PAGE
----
Remember when you and your spouse were planning your wedding? You walked around in the promise of happily ever after, ignoring the advice of people around you – people who had been married far longer than you – telling you to plan not just for the wedding, but for your marriage. And then a few days, months or years later, you realize you should’ve listened because the dream wore off and reality set in.
Question: My spouse has serious issues with drug abuse. As a matter of fact, I think it would be fair to say that he’s an addict. This has had a devastating impact on our marriage and family, and I feel as if I’ve just about reached the end of my rope. Where do I turn for help?
“The first five years were the worst!” Pam* said, laughing about her and her husband Jim’s* somewhat rocky pathway to healthy conflict.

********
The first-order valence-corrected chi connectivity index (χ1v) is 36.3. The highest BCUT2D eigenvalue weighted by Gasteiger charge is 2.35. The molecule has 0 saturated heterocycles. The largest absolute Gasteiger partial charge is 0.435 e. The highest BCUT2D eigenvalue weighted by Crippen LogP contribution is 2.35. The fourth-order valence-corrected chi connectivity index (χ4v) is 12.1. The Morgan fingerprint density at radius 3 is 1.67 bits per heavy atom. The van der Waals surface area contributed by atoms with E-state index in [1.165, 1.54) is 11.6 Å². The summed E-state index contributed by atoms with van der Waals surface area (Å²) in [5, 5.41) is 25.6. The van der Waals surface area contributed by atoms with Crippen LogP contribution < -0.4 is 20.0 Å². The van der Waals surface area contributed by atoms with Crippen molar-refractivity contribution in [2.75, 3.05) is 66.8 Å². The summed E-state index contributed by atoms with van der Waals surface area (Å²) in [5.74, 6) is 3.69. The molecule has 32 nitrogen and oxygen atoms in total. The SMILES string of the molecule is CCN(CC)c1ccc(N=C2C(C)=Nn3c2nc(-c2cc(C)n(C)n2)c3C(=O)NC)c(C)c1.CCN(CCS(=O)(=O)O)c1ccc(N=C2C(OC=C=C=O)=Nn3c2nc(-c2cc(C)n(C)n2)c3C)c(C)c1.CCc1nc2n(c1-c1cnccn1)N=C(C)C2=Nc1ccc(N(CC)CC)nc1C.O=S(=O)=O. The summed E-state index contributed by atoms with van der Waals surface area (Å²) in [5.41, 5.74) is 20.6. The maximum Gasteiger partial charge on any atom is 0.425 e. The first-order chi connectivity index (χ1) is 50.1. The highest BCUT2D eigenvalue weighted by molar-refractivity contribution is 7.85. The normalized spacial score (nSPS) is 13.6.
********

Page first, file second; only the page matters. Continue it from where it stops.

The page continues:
“We tried the whole ‘don’t let the sun go down on your anger’ technique, but one night we were up until 3 a.m. trying to resolve something that we’d both forgotten about,” Pam recalled. “At that point we were both emotionally drained and exhausted and nothing was getting any better.”
Jim nodded stoically remembering that night.
You need to stop tolerating your spouse.
Jenna’s* husband scrapes his plate at the end of a meal to get every last edible drop onto his fork, then into his mouth. At first, she thought it was a one-off thing – he must’ve really liked that stir-fry. But three years and 3,285 bone-china-chilling meals later, his habit is really getting on her nerves. So much so, that she looks forward to meals without him! Worse yet, to avoid conflict she tries to tolerate the pet peeve.